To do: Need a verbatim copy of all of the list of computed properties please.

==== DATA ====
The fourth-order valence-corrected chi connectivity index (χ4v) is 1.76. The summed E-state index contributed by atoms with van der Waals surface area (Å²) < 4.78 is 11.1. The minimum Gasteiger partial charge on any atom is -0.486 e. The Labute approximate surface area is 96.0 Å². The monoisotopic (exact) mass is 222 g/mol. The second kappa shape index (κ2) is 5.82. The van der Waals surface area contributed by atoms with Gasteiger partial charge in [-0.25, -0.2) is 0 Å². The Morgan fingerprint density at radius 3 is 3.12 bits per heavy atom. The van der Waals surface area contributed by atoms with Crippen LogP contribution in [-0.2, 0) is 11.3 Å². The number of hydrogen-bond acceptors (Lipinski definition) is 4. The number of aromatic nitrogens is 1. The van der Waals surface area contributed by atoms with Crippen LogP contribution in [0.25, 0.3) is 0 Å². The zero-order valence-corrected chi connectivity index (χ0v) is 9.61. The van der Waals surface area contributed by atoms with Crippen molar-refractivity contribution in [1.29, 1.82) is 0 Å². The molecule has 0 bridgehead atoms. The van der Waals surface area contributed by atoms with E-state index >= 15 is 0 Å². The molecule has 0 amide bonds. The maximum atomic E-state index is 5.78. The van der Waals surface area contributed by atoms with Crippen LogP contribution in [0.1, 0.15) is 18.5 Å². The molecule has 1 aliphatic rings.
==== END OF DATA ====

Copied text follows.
The fourth-order valence-corrected chi connectivity index (χ4v) is 1.76. The summed E-state index contributed by atoms with van der Waals surface area (Å²) < 4.78 is 11.1. The minimum Gasteiger partial charge on any atom is -0.486 e. The Labute approximate surface area is 96.0 Å². The monoisotopic (exact) mass is 222 g/mol. The second kappa shape index (κ2) is 5.82. The van der Waals surface area contributed by atoms with Gasteiger partial charge in [-0.25, -0.2) is 0 Å². The Morgan fingerprint density at radius 3 is 3.12 bits per heavy atom. The van der Waals surface area contributed by atoms with Crippen LogP contribution in [-0.2, 0) is 11.3 Å². The number of hydrogen-bond acceptors (Lipinski definition) is 4. The number of aromatic nitrogens is 1. The van der Waals surface area contributed by atoms with Crippen LogP contribution in [0.25, 0.3) is 0 Å². The zero-order valence-corrected chi connectivity index (χ0v) is 9.61. The van der Waals surface area contributed by atoms with Crippen molar-refractivity contribution in [1.29, 1.82) is 0 Å². The molecule has 0 bridgehead atoms. The van der Waals surface area contributed by atoms with E-state index >= 15 is 0 Å². The molecule has 0 amide bonds. The maximum atomic E-state index is 5.78. The van der Waals surface area contributed by atoms with Crippen LogP contribution in [0.1, 0.15) is 18.5 Å². The molecule has 1 aliphatic rings.